Commodities (Mar 08, 2021 01:36PM ET)
By Barani Krishnan
Investing.com – Will it end here or go even lower?
There’s no clear answer as gold continues to seek a bottom in $1,600 an ounce territory.
However, as the path of least resistance seems lower, gold bears will likely have more successes in the near-term than bulls — despite potential inflationary pressures from President Biden’s oncoming $1.9 trillion pandemic relief bill that should be friendly to supporters of the yellow metal.
In Monday’s trade, gold for April delivery on New York’s Comex was down $20.60, or 1.2%, at $1,677.90 an ounce by 1:11 PM ET (17:11 GMT), sliding for a ninth time in 11 sessions. Its session low was $1,673.40, a new bottom since April 2020.
The spot price of gold, which fund managers sometimes use more than futures to gauge direction, was down $18.66, or 1.1%, at $1,681.26, after an intraday low of $1,676.93 — a bottom since June 2020.
“To say that gold’s price action is unimpressive is an understatement. Gold is climbing the stairs on one leg while descending by jumping out of the 10th-floor window,” said Jeffrey Halley, senior markets strategist at online brokerage OANDA.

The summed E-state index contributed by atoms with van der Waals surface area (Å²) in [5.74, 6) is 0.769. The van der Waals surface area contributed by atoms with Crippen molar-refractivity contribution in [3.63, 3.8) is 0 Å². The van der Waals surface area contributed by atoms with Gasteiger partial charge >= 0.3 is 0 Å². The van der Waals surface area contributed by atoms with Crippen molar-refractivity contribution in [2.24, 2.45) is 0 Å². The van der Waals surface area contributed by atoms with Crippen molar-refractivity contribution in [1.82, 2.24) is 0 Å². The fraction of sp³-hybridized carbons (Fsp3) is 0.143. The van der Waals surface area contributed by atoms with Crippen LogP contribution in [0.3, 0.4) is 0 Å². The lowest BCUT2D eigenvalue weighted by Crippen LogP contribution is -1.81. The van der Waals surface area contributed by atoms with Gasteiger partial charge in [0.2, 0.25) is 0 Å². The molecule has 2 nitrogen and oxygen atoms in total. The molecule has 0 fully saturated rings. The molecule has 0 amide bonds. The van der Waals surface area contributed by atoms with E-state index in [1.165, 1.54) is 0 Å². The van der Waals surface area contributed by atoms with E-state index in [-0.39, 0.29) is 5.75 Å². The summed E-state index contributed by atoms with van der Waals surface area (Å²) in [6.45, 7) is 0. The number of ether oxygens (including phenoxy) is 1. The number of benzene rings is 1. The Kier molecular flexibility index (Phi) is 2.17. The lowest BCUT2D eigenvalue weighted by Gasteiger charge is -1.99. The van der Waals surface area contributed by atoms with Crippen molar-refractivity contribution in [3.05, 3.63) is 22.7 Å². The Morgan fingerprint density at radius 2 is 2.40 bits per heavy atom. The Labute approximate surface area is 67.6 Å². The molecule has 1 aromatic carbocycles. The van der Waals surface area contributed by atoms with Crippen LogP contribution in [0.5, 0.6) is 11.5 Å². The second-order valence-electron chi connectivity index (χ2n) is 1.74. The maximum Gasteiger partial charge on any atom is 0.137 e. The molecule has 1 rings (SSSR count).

“If dollar strength continues, a fall to $1600.00 an ounce is entirely possible later in the week. Gold needs to recapture the $1760 region to suggest that the worst is over.”
In the event of a rebound from oversold RSI, or Relative Strength Index, conditions, gold could spend the subsequent few sessions consolidating in a $1690-$1720 range, Halley added.
At under $1,680 an ounce, gold prices are down nearly 12% on the year. From their August record high of nearly $2,090, Comex futures are down about 20%, technically placing gold in a bear market.
Gold has been on a slow-burn meltdown over the past month, getting swept up in a stock market rout triggered by surging bond yields and the dollar, despite its so-called standing as an inflation hedge.
The yellow metal’s departure from the path of inflation has been inexplicable to many of its faithful as Biden’s $1.9 trillion pandemic relief bill should land the United States with larger budget deficits and higher debt-to-GDP ratios going forth. These should logically weigh on the dollar and send investors toward gold. But the opposite is happening instead.
“Gold has been undercut by cheerful economic optimism over a robust economic recovery and faster than anticipated rises in bond yields,” Axi’s chief global market strategist Stephen Innes said. “The market may have fallen too steeply, too quickly.”Gold: Hunt Continues for Bottom in $1,600 Territory